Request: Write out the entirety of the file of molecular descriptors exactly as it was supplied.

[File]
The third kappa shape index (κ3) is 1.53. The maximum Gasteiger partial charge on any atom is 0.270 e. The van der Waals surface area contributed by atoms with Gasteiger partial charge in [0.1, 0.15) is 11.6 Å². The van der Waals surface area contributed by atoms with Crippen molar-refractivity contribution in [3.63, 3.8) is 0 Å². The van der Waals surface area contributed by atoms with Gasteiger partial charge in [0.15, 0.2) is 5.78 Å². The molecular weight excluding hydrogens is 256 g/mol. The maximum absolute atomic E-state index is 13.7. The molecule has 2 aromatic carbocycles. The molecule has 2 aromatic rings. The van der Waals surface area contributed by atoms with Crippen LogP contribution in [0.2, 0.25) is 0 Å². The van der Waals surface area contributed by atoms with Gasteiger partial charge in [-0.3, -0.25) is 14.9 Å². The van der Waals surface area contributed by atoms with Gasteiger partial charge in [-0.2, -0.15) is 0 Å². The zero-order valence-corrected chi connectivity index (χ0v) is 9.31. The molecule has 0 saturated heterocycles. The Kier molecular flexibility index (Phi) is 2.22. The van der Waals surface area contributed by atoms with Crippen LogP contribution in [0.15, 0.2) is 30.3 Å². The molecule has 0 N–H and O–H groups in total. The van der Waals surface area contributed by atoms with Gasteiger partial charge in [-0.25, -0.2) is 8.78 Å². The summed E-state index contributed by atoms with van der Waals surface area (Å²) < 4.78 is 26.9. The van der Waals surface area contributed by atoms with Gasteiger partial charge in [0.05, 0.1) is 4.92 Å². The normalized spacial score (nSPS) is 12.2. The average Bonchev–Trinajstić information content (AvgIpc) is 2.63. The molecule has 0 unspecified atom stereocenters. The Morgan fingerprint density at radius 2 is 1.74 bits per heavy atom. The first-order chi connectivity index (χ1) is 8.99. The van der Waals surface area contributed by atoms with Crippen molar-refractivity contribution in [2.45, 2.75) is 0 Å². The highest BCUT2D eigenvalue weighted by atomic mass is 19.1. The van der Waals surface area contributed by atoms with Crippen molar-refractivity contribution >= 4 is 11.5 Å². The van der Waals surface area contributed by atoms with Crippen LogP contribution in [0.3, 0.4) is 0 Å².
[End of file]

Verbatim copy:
The third kappa shape index (κ3) is 1.53. The maximum Gasteiger partial charge on any atom is 0.270 e. The van der Waals surface area contributed by atoms with Gasteiger partial charge in [0.1, 0.15) is 11.6 Å². The van der Waals surface area contributed by atoms with Crippen molar-refractivity contribution in [3.63, 3.8) is 0 Å². The van der Waals surface area contributed by atoms with Gasteiger partial charge in [0.15, 0.2) is 5.78 Å². The molecular weight excluding hydrogens is 256 g/mol. The maximum absolute atomic E-state index is 13.7. The molecule has 2 aromatic carbocycles. The molecule has 2 aromatic rings. The van der Waals surface area contributed by atoms with Crippen LogP contribution in [0.2, 0.25) is 0 Å². The van der Waals surface area contributed by atoms with Gasteiger partial charge in [-0.3, -0.25) is 14.9 Å². The van der Waals surface area contributed by atoms with Gasteiger partial charge in [-0.2, -0.15) is 0 Å². The zero-order valence-corrected chi connectivity index (χ0v) is 9.31. The molecule has 0 saturated heterocycles. The Kier molecular flexibility index (Phi) is 2.22. The van der Waals surface area contributed by atoms with Crippen LogP contribution in [0.15, 0.2) is 30.3 Å². The molecule has 0 N–H and O–H groups in total. The van der Waals surface area contributed by atoms with Gasteiger partial charge in [-0.25, -0.2) is 8.78 Å². The summed E-state index contributed by atoms with van der Waals surface area (Å²) < 4.78 is 26.9. The van der Waals surface area contributed by atoms with Gasteiger partial charge in [0.05, 0.1) is 4.92 Å². The normalized spacial score (nSPS) is 12.2. The average Bonchev–Trinajstić information content (AvgIpc) is 2.63. The molecule has 0 unspecified atom stereocenters. The Morgan fingerprint density at radius 2 is 1.74 bits per heavy atom. The first-order chi connectivity index (χ1) is 8.99. The van der Waals surface area contributed by atoms with Crippen molar-refractivity contribution in [2.45, 2.75) is 0 Å². The highest BCUT2D eigenvalue weighted by atomic mass is 19.1. The van der Waals surface area contributed by atoms with Crippen molar-refractivity contribution >= 4 is 11.5 Å². The van der Waals surface area contributed by atoms with Crippen LogP contribution in [0.3, 0.4) is 0 Å².